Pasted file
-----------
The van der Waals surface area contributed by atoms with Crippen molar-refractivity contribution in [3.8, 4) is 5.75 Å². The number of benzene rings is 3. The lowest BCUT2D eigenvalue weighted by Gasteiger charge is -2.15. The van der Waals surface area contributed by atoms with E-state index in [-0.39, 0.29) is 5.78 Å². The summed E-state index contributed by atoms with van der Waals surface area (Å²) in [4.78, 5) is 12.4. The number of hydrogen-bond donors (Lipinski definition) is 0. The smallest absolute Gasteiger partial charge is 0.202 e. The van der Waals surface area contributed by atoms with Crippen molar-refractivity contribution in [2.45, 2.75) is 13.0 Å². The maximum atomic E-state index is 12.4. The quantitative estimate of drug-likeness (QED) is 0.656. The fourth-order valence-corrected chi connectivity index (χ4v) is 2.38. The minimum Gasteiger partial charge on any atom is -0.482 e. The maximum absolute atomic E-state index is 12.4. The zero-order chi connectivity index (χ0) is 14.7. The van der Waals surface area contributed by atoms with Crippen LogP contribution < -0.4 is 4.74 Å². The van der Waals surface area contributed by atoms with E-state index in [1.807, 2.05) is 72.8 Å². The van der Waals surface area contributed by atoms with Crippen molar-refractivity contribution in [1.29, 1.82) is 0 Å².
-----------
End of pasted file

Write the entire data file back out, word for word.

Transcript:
The van der Waals surface area contributed by atoms with Crippen molar-refractivity contribution in [3.8, 4) is 5.75 Å². The number of benzene rings is 3. The lowest BCUT2D eigenvalue weighted by Gasteiger charge is -2.15. The van der Waals surface area contributed by atoms with E-state index in [-0.39, 0.29) is 5.78 Å². The summed E-state index contributed by atoms with van der Waals surface area (Å²) in [4.78, 5) is 12.4. The number of hydrogen-bond donors (Lipinski definition) is 0. The smallest absolute Gasteiger partial charge is 0.202 e. The van der Waals surface area contributed by atoms with Crippen molar-refractivity contribution in [2.45, 2.75) is 13.0 Å². The maximum atomic E-state index is 12.4. The quantitative estimate of drug-likeness (QED) is 0.656. The fourth-order valence-corrected chi connectivity index (χ4v) is 2.38. The minimum Gasteiger partial charge on any atom is -0.482 e. The maximum absolute atomic E-state index is 12.4. The zero-order chi connectivity index (χ0) is 14.7. The van der Waals surface area contributed by atoms with Crippen LogP contribution < -0.4 is 4.74 Å². The van der Waals surface area contributed by atoms with E-state index in [1.807, 2.05) is 72.8 Å². The van der Waals surface area contributed by atoms with Crippen molar-refractivity contribution in [1.29, 1.82) is 0 Å².